Im fairly new to this level of more complex circuit design so forgive me if I sound like a newb.

I'm creating a DC/DC Step down buck regulator using the LM22678 switcher from texas instruments: http://www.ti.com/product/LM22678

The documentation depicts an application of the switcher for an output of 3.3v at 5A. enter image description here

The documentation is rather complicated for someone who is not an expert. What values of the capacitors, resistance and inductance would I have to modify in order to generate a 5-6v output at 5A?

Below is just a start point of my design on eagle:enter image description here

EDIT: enter image description here

  • 2
    \$\begingroup\$ Did you check section eight of the datasheet? The process to calculate R1 and R2 is described there. Where do you get stuck? Also, in sec. 8.2 the full procedure to select all the components is described. You cannot expect us to do the design for you. \$\endgroup\$ Aug 5, 2018 at 13:47

2 Answers 2


There are two variants of the regulator you are using. The schematic you posted from the datasheet depicts the LM22678-ADJ. This one is best used for voltages from 1.285V upto 5V. If you want 5V or higher, you'd best use the LM22678-5.0 variant. This is the one you used in the Eagle schematic you posted.

The datasheet says on page 14 - 8.1.1: "For output voltages of 5 V, the -5.0 option should be used. In this case no divider is needed and the FB pin is connected to the output." That means:

  • Make sure you buy the LM22678-5.0
  • You omit Rfbt
  • You omit Rfbb
  • You connect the FB pin straight to Vout
  • The rest of the parts you can leave as they are depicted in the datasheet.

Now whether this will work depends on the INPUT voltage you are planning to feed to the regulator (which you didn't share about), and the amount of current you plan on drawing from it. 35.6uF worth of capacitors on the input of the regulator is not a lot. That means your INPUT voltage cannot have a large ripple. For instance if you are rectifying AC voltage, you might need some more (e.g. bridge rectifier) or 'bigger' (e.g. a bigger C2 capacitor) parts on the INPUT.

Also keep in mind the minimum INPUT voltage you need, to make sure the OUTPUT can reach 5V. You can read about that at page 13, including a formula that you can use to calculate the minimum Vin. As you can see there, the minimum Vin depends also on the current you plan to draw from the regulator.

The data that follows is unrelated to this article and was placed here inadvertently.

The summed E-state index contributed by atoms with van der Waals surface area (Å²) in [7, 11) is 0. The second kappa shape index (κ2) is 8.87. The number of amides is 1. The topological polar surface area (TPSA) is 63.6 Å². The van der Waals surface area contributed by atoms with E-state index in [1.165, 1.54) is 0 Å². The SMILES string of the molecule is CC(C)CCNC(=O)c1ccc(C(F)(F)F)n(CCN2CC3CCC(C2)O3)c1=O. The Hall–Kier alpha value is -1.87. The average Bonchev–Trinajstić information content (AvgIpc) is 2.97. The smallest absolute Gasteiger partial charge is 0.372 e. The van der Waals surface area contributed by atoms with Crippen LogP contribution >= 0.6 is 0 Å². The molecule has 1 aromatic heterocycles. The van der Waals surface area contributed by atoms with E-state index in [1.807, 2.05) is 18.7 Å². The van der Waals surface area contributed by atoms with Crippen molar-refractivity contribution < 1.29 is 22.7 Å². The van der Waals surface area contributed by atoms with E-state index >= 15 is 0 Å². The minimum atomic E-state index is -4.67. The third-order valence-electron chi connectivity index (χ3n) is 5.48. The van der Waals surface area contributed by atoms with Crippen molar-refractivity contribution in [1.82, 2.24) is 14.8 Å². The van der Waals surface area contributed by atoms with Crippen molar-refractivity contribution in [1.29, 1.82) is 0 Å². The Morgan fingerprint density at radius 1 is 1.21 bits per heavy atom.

• \$\begingroup\$ Ive edited the post and added an image of the completed eagle schematic, Will this setup with the same values the way ive done it give 5v and 5A for sure if my input ranges from 11v to 12v \$\endgroup\$ Aug 5, 2018 at 14:52
  • \$\begingroup\$ Well done, your schematic should work. You might want to add a 470k resistor between Vin and EN, as stated in the datasheet page 9, 7.3.1: "Although an internal pullup is provided on the EN pin, it is good practice to pull the input high when this feature is not used, especially in noisy environments." But even without you should be fine. Just make sure the diode D1 and the coil L1 can handle 5A, which is quite a lot of current. \$\endgroup\$
    – MartinF
    Aug 5, 2018 at 16:53

To get 5-V output, you need to change the the feedback resistors accordingly, or select the fixed-output version of the IC, as advised by MartinF. However, this should be the least of worries for a novice to make the regulator working, and at full 5A output.

To make it working, please follow the manufacturer's suggested layout as close as possible when making the PCB. Forget any "breadboarding". Then use their "component calculator" to select proper inductor and capacitor types.

The best way is to find a demo board for this IC, and follow its BOM to last specification. There is a demo board for a similar LM22677 IC, use it as the guide. Make sure that the design has sufficient thermal dissipation properties, and described in Section 10.3, since at 5 A the design efficiency is under 70% (or need to dissipate 7.5W), and the IC/inductor will be hot and even might need a substantial heat sink. And good luck.


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